Total control of User Experience in Software Development a Software Engineering dream? Joerg Doerr
Fraunhofer Platz 1
Fraunhofer Platz 1
In this paper we present a preliminary version of a software engineering approach to gain control over the User Experience (UX) during development time. We show results of an exploratory study with 59 subjects, discovering correlations between quality attributes as introduced in ISO9126 and our construct of UX, which is derived from the construct of Quality in Use as described in ISO9126. Author Keywords
Position paper, User Experience; ISO9126/25000; Software Quality; Nonfunctional requirements, Quality in Use ACM Classification Keywords
H5.m. Information interfaces and presentation (e.g., HCI): Miscellaneous. INTRODUCTION
In this paper we present a preliminary version of a software engineering approach to gain control over the User Experience (UX) during development time. We define the construct of UX in terms of a quality goal of a product, which manifests itself during the usage of the product. In ISO9126, as well as in the newer version the ISO 25000, this kind of quality is referred to as Quality in Use (QiU). We claim UX to be closely related to User Perceived QiU. Software engineering aims to make the quality of software systems predictable in early phases of development and repeatable during the usage of these systems. Since we consider UX as a set of quality characteristics, these characteristics should be on the one hand measurable and on the other hand controllable during development time. ISO9126  and  state that software quality can be measured and described via 1. Static measures of the software (internal quality), 2. behavior of code when executed (external quality) and 3. in use (quality in use). Basically, QiU- characteristics can not directly be manipulated during development; developers have to measure and manipulate them indirectly via the internal and external quality (I&EQ) characteristics of the objects available during development. I&EQ and QiU or UX in software and system development are heavily intertwined. We experience that even though standards like ISO 9126 seem to involve both views in one standard, there is no simple relationship between these two aspects. UX can only be constructed into software and systems, if basic non-functional requirements (NFRs) that are expressed over the I&EQ attributes are measurably specified. The relationship between NFRs and UX, or in other words, the means to reach a desired UX by implementing NFRs remains unknown. In Section 1 we present our definition of the UX construct, closely related to the QiU-model suggested in ISO9126 and 25000. In prior publications [1,2,3] we have presented an approach that allows to master the measurable expression of NFRs on the I&EQ of software development artifacts. We will shortly present the concepts of our method in Section 2. In Fig 2 we present an example of the quality models suggested in ISO9126. We want to discuss some related terms, such as dependencies, Quality attributes, and Non-functional requirements. We will discuss first hypotheses about probable and improbable relationships and present a first exploration of a dataset gained with 59 users of two webbased software systems in Section 3 and raise the question, whether such relationships can ever be generalized for all software products, or at least be explored for specific domains. Finally in Section 4 we claim the position that UX can be mastered by construction (at least to some extent) using systematic methods, exploring the relationships among quality characteristics and capturing them in experience based quality models. UX = QIU: A DEFINITION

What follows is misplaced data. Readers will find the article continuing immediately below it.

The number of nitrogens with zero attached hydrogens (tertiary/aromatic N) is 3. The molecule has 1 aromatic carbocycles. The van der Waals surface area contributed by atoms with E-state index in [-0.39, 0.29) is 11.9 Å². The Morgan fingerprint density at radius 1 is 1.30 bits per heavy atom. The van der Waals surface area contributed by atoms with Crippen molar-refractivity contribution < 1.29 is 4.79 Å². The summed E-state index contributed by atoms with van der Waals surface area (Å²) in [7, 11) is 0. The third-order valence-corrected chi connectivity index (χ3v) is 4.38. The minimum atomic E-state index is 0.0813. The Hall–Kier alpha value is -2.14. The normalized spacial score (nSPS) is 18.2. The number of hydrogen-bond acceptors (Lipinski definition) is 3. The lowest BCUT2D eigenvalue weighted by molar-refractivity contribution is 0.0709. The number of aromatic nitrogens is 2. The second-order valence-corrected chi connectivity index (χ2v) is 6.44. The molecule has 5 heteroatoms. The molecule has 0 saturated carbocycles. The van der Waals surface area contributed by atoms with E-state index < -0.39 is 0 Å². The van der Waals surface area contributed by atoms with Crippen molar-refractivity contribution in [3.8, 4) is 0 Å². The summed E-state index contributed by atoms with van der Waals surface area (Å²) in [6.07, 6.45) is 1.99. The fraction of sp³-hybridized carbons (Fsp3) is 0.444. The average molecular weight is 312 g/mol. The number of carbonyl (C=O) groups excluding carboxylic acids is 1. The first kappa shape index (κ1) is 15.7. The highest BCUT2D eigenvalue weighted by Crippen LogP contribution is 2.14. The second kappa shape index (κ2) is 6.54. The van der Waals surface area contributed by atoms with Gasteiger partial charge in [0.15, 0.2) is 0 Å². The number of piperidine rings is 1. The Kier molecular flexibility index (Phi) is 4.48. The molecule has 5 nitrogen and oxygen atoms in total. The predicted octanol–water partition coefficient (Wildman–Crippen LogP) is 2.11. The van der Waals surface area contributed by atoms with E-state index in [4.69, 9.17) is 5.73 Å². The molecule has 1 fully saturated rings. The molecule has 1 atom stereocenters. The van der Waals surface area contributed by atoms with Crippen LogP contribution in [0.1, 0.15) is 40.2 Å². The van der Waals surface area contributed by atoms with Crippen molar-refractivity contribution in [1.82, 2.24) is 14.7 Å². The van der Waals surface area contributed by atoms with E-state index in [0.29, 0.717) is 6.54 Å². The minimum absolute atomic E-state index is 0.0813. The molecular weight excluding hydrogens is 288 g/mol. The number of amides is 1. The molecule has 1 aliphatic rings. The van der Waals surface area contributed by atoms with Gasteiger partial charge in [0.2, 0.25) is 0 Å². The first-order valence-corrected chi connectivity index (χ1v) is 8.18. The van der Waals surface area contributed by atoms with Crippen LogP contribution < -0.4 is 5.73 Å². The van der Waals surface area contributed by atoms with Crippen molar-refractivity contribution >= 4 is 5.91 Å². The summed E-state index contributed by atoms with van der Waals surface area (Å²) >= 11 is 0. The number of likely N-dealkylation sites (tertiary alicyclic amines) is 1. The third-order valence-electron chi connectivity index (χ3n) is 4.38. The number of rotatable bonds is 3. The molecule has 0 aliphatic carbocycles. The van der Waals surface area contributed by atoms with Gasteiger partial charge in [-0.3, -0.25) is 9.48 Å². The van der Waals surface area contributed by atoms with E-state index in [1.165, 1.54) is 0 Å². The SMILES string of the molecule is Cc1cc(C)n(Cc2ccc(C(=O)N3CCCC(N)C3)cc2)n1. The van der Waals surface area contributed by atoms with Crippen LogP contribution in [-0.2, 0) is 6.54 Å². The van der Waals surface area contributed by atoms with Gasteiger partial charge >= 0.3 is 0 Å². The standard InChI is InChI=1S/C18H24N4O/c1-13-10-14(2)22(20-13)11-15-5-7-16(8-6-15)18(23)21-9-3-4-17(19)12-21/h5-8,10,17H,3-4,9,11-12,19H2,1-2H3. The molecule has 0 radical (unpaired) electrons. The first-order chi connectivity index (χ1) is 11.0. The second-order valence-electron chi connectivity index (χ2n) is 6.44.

In our understanding, UX is the perceived quality of a product that is being used within a sociotechnical environment. A similar concept can...
References: 1. Kerkow, D., Doerr, J., Paech, B., Olsson, T., Koenig, T., "Elicitation and Documentation of Non-functional Requirements for Sociotechnical Systems" in José Luis Maté, Andrés Silva, "Requirements Engineering for Sociotechnical Systems", Idea Group, Inc., 2004
2. Doerr, J., Kerkow, D., von Knethen, A., Paech, B., „Eliciting Efficiency Requirements with Use Cases", 9th International Workshop on Requirments Engineering – Foundation for Software Quality, Workshop held at CaiSE '03, June 2003, pp. 23-32.
3. Kerkow, D., Kohler, K., Doerr, J., "Usability and Other Quality Aspects Derived from Use Cases" Performance by Design. Proceedings of forUSE 2003, Second International Conference on Usage-Centered
(2003), pp. 135-154.
4. Chung, L., Nixon, B.A., Yu, E., Mylopoulos, J.,"NFR in Software Engineering", Kluwer Academic Publishers, 2000
5. ISO/IEC 9126:2001(E), "Software Engineering - Product Quality - Part 1-4, 2001
6. Davis, F.D. (1989) "Perceived Usefulness, Perceived Ease of Use, and User Acceptance of Information Technology" MIS Quarterly 13(3), pp. 319-340.
7. Lee Y., Kozar K.A., and Larsen K. R. T., (2003), "The Technology Acceptance Model: Past, Present, and Future". Communications of the Association for Information Systems (Volume 12, Article 50) 752-780
8. Bevan, N. (1999). Quality in use: Meeting user needs for quality. Journal of Systems and Software 49(1): 89-96.
Please join StudyMode to read the full document